Our daily life is completely crossed by a multitude of the decisions. Some of them are also quite important: deciding which car to buy, choosing the course to enroll in, confessing something to someone or not, etc. Being in the situation of having to make a relevant decision can be a source of anxiety, and we are not always able to deal with these types of emotions.
Many times, instead of taking action and exposing ourselves to the negative consequences of the mistake, we were anchored to the point of imagining possible scenarios that will happen when we behave in one way or another. This psychological state portrays very well a concept that has emerged within decision theory: the paralysis of analysis.
What is Analysis Paralysis?
Defined much above, the paralysis of analysis is a decision-making error that occurs when a person or computer comes to a standstill in the pre-analysis phase of the problem and never manages to implement a concrete action plan.
Pushing it further into the realm of psychology, analytical paralysis can be defined as the situation in which someone is immersed in the imagination of possible options but never manages to use any and none. plan doesn’t materialize.
Let’s go to concrete
Have you ever considered writing a novel, movie or series? Did you stop to think about the characters and the situations that might arise in them?
You might have flipped through the plot and the elements that might appear in this work of fiction, and it’s also very possible that the vast amount of possibilities that open before you seemed so overwhelming that you didn’t write it down. that more. only a few schematic first pages. This scenario is an example of analysis paralysis, because preliminary analysis, far from becoming a means to reach an end, becomes a difficult obstacle to overcome and, no matter how much you contribute to getting involved in a plan or project, it never develops.
Of course, analysis paralysis doesn’t have to stick to cases where you want to produce something material. It can also show up in your relationship with other people. Here is a fictitious example that will probably ring a bell:
How will he take it if I tell him? No, I’d better tell him otherwise … or not, better like that. Although this would have the problem that … This constant thinking about what to do and the consequences of actions can lead to what we do not know how to decide by one of the options, leading us to a dynamic of inaction.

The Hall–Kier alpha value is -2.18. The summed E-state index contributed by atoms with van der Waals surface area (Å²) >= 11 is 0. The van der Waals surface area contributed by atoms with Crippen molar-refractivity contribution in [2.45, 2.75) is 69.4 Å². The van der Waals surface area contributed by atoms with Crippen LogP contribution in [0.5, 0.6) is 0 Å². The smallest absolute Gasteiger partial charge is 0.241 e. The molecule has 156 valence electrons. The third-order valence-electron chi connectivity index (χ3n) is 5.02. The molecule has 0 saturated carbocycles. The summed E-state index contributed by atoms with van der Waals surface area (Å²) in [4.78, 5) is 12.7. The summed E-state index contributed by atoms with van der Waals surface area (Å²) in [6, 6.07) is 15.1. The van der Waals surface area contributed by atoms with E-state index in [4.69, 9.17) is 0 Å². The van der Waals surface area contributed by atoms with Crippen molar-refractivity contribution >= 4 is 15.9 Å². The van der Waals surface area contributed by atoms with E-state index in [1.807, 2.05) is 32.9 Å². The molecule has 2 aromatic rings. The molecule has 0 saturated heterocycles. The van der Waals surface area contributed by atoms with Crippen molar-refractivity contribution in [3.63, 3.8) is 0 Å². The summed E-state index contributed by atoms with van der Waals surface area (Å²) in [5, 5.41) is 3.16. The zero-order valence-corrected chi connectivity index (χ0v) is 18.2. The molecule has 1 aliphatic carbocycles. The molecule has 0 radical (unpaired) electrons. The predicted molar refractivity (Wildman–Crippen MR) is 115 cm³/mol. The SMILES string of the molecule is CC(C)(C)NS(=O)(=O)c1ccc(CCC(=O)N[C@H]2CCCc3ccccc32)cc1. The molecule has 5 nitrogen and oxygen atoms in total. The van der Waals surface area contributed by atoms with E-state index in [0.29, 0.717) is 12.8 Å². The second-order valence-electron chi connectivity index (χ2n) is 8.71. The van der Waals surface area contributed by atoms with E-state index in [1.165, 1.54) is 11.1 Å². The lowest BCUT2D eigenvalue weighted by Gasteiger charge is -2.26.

Opportunity cost and real world issues
Of course, paralysis of analysis would not be a problem if analyzing possible situations and predicting problems that might arise did not require time and effort. However, in the real world, stopping to think too much about things can prevent these from happening.
The opportunity cost is what makes analysis paralysis a problem, and it is for this reason that we should take the phase of analyzing possible decisions based on their practicality. Stopping too long to analyze something robs us not only of further experiences, but also of learning based on experience, trial and error. Analyzing what is there and what can happen is useful because it serves to act on it, not because simply recreating yourself in what is going through your mind during this phase will bring us some kind of material benefit. .
It should also be noted that there are cases when paralysis of the analysis is only in appearance. Someone who has fun imagining possible novels may have no real intention of writing anything: just practice. mental gymnastics. Likewise, imagining things or even drawing plans systematically can be empowering in itself, as long as those thoughts have nothing to do with a real situation that requires a response. Learning to distinguish between the two types of situations may take a bit of practice, but investing the time to focus on these things can have real benefits.